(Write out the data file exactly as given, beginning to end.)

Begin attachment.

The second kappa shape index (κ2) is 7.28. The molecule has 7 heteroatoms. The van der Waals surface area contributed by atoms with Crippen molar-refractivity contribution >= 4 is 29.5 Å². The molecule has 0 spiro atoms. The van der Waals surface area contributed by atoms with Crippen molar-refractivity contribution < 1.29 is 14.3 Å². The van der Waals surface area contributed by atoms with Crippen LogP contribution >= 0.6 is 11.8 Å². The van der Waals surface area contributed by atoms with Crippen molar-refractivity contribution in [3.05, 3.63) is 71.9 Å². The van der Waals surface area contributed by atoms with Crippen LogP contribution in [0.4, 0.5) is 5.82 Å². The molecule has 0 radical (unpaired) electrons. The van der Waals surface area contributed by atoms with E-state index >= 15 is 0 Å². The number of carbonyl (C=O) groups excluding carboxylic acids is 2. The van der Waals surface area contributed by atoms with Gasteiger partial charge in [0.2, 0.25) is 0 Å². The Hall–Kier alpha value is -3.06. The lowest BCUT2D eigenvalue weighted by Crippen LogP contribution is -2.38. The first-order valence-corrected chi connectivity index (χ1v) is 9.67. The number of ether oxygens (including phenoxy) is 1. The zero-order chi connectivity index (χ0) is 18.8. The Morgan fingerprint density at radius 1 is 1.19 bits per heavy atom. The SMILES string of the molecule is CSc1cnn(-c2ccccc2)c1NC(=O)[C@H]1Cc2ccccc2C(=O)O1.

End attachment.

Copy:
The second kappa shape index (κ2) is 7.28. The molecule has 7 heteroatoms. The van der Waals surface area contributed by atoms with Crippen molar-refractivity contribution >= 4 is 29.5 Å². The molecule has 0 spiro atoms. The van der Waals surface area contributed by atoms with Crippen molar-refractivity contribution < 1.29 is 14.3 Å². The van der Waals surface area contributed by atoms with Crippen LogP contribution >= 0.6 is 11.8 Å². The van der Waals surface area contributed by atoms with Crippen molar-refractivity contribution in [3.05, 3.63) is 71.9 Å². The van der Waals surface area contributed by atoms with Crippen LogP contribution in [0.4, 0.5) is 5.82 Å². The molecule has 0 radical (unpaired) electrons. The van der Waals surface area contributed by atoms with E-state index >= 15 is 0 Å². The number of carbonyl (C=O) groups excluding carboxylic acids is 2. The van der Waals surface area contributed by atoms with Gasteiger partial charge in [0.2, 0.25) is 0 Å². The Hall–Kier alpha value is -3.06. The lowest BCUT2D eigenvalue weighted by Crippen LogP contribution is -2.38. The first-order valence-corrected chi connectivity index (χ1v) is 9.67. The number of ether oxygens (including phenoxy) is 1. The zero-order chi connectivity index (χ0) is 18.8. The Morgan fingerprint density at radius 1 is 1.19 bits per heavy atom. The SMILES string of the molecule is CSc1cnn(-c2ccccc2)c1NC(=O)[C@H]1Cc2ccccc2C(=O)O1.